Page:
The good news is that contentment is possible through Christ, who strengthens us!

3. I must take my thoughts captive. Oh, this can be a hard one. But when I am struggling it is because I am allowing my thoughts to take me places they ought not go. Thoughts of self-pity and woe is me dominate and spiral me downward into a pit quickly if I don’t catch them early. I am learning how important it is to live out 2 Corinthians 10:5–

casting down arguments and every high thing that exalts itself against the knowledge of God, bringing every thought into captivity to the obedience of Christ,

When these selfish, negative thoughts assail me, I must choose to think about something else. Sometimes I succeed, but there have been a few days I have not. And when I do not, they are really, really hard days. Days of total self-absorption, full of darkness. They are totally unproductive in all ways. I am so glad that they are rare.

4. Be thankful. Gratitude makes all of the difference in the world. Finding things to be thankful for changes my focus and adjusts my perspective. And isn’t there just so much to thank the Lord for today?

5. Comparison only leads to discontentment. One of the ways we learn contentment is by not comparing ourselves and our lives to others. We so naturally want to compare, don’t we? We look at the lives of others and we think if only… Comparison doesn’t change our situation but it certainly does foster discontentment. God has sovereignly allowed our circumstances in our lives for His reasons. Our job is to trust Him and to learn the lessons He has to teach us.

6. Each stage is a gift with its own blessings. This is for those of you who are in a specific stage you aren’t enjoying. I know this doesn’t apply to all of you. But for those of you who are frazzled moms of infants and toddlers to those of you who are elderly and unable to get around much anymore, each stage of life is truly a gift. I want to find the positives in each stage instead of focusing unceasingly on the negatives. Some stages are harder than others and this is more difficult to do. But there are some there, if only we search hard enough.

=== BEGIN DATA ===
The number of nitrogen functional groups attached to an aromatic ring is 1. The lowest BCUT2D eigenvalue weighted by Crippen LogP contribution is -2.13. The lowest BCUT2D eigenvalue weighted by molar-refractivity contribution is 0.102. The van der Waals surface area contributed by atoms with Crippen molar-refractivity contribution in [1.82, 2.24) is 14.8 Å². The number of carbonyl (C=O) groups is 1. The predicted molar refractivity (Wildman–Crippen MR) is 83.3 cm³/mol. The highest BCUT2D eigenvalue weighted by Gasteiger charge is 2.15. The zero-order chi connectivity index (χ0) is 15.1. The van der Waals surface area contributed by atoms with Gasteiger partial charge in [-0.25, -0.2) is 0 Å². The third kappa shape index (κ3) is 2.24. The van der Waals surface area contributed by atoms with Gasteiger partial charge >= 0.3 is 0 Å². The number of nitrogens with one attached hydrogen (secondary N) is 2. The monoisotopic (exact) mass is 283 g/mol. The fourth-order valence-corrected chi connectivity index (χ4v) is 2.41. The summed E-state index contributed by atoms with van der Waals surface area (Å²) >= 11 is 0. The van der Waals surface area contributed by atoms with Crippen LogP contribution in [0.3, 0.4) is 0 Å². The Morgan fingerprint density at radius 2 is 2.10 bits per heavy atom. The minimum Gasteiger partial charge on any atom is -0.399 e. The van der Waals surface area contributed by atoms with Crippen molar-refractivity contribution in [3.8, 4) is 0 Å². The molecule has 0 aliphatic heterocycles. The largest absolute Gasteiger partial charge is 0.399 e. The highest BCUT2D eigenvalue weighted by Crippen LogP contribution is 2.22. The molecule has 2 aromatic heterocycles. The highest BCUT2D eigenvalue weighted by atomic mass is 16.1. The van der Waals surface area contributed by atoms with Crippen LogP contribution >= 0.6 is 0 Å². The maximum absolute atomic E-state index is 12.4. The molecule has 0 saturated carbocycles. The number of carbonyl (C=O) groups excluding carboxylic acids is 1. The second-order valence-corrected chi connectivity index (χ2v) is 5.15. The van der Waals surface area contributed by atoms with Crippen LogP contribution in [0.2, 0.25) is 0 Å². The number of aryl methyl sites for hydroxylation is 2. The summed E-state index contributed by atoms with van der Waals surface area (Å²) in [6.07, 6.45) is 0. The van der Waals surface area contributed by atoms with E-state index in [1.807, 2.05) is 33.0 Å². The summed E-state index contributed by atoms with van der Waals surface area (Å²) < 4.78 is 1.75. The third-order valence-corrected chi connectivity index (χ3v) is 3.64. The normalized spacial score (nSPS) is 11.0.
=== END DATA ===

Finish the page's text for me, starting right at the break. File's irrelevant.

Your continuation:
The thing is this– when I was so crazy busy, I just longed for some hours to read and relax. But now that I have them, I long for those busy days. We are never happy. And so we must choose to be happy and stop always longing for something different. A hard lesson to learn, for sure.

7. I must get outside myself and serve others. The temptation for those of us who are sad or struggling is to withdraw from much of life. Many of us desire to curl up inside ourselves and back away from relationships. It’s often just easier. But thinking about and serving others helps pull us out of ourselves and gives us perspective. Someone always has it just as hard –and often harder–than we do.

 

And so these are some of the lessons God has been teaching me over not only this past month, but over the past few years, as each of my children has grown up and started their own life. I have to admit, though, that this past month has been especially challenging because it is just so final. Life has changed and it is never going back to the way it was. I know that you, too, have dealt with your own changes. This is life. It can be summarized by one of my favorite sayings: It is what it is.

As believers, it is important that we be full of hope and light, so that, even in the hard times, our lives are pointing to God and showing how He truly does transform us. And so that we are given opportunities to share the Gospel, explaining why we can still smile in spite of our circumstances.